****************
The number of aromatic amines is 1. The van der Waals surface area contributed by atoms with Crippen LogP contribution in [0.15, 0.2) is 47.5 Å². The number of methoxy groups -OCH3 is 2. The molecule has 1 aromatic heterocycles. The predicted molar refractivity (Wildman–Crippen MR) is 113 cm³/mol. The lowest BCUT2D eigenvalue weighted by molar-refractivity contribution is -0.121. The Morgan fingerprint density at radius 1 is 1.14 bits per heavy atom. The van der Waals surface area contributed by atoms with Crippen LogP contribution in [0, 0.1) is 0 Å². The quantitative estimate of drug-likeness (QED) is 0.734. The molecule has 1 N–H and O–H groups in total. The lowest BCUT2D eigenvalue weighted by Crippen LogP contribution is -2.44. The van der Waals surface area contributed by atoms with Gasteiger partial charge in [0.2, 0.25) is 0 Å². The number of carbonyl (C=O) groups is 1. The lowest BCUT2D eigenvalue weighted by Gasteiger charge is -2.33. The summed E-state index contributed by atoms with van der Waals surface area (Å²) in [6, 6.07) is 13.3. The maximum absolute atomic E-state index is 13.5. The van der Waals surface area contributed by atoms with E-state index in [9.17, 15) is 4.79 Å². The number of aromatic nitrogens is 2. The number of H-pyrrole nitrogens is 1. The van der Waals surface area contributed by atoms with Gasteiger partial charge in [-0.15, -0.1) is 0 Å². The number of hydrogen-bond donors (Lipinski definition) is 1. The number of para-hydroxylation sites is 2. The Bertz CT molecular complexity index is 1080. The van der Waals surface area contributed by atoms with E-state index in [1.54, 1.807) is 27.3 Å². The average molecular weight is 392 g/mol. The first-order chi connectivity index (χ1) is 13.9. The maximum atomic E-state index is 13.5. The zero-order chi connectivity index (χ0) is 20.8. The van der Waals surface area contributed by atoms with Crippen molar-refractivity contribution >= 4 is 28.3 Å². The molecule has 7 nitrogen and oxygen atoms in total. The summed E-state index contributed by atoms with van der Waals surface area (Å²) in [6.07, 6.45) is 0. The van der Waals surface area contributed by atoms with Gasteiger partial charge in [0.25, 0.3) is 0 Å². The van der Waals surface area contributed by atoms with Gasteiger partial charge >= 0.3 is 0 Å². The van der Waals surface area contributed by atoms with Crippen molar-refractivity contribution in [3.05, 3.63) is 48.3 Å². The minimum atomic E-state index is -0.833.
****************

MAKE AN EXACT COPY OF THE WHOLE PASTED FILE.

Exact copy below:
The number of aromatic amines is 1. The van der Waals surface area contributed by atoms with Crippen LogP contribution in [0.15, 0.2) is 47.5 Å². The number of methoxy groups -OCH3 is 2. The molecule has 1 aromatic heterocycles. The predicted molar refractivity (Wildman–Crippen MR) is 113 cm³/mol. The lowest BCUT2D eigenvalue weighted by molar-refractivity contribution is -0.121. The Morgan fingerprint density at radius 1 is 1.14 bits per heavy atom. The van der Waals surface area contributed by atoms with Crippen LogP contribution in [0, 0.1) is 0 Å². The quantitative estimate of drug-likeness (QED) is 0.734. The molecule has 1 N–H and O–H groups in total. The lowest BCUT2D eigenvalue weighted by Crippen LogP contribution is -2.44. The van der Waals surface area contributed by atoms with Gasteiger partial charge in [0.2, 0.25) is 0 Å². The number of carbonyl (C=O) groups is 1. The lowest BCUT2D eigenvalue weighted by Gasteiger charge is -2.33. The summed E-state index contributed by atoms with van der Waals surface area (Å²) in [6, 6.07) is 13.3. The maximum absolute atomic E-state index is 13.5. The van der Waals surface area contributed by atoms with E-state index in [9.17, 15) is 4.79 Å². The number of aromatic nitrogens is 2. The number of H-pyrrole nitrogens is 1. The van der Waals surface area contributed by atoms with Gasteiger partial charge in [-0.15, -0.1) is 0 Å². The number of hydrogen-bond donors (Lipinski definition) is 1. The number of para-hydroxylation sites is 2. The Bertz CT molecular complexity index is 1080. The van der Waals surface area contributed by atoms with E-state index in [1.54, 1.807) is 27.3 Å². The average molecular weight is 392 g/mol. The first-order chi connectivity index (χ1) is 13.9. The maximum atomic E-state index is 13.5. The zero-order chi connectivity index (χ0) is 20.8. The van der Waals surface area contributed by atoms with Crippen molar-refractivity contribution >= 4 is 28.3 Å². The molecule has 7 nitrogen and oxygen atoms in total. The summed E-state index contributed by atoms with van der Waals surface area (Å²) in [6.07, 6.45) is 0. The van der Waals surface area contributed by atoms with Gasteiger partial charge in [0.25, 0.3) is 0 Å². The van der Waals surface area contributed by atoms with Gasteiger partial charge >= 0.3 is 0 Å². The van der Waals surface area contributed by atoms with Crippen molar-refractivity contribution in [3.05, 3.63) is 48.3 Å². The minimum atomic E-state index is -0.833.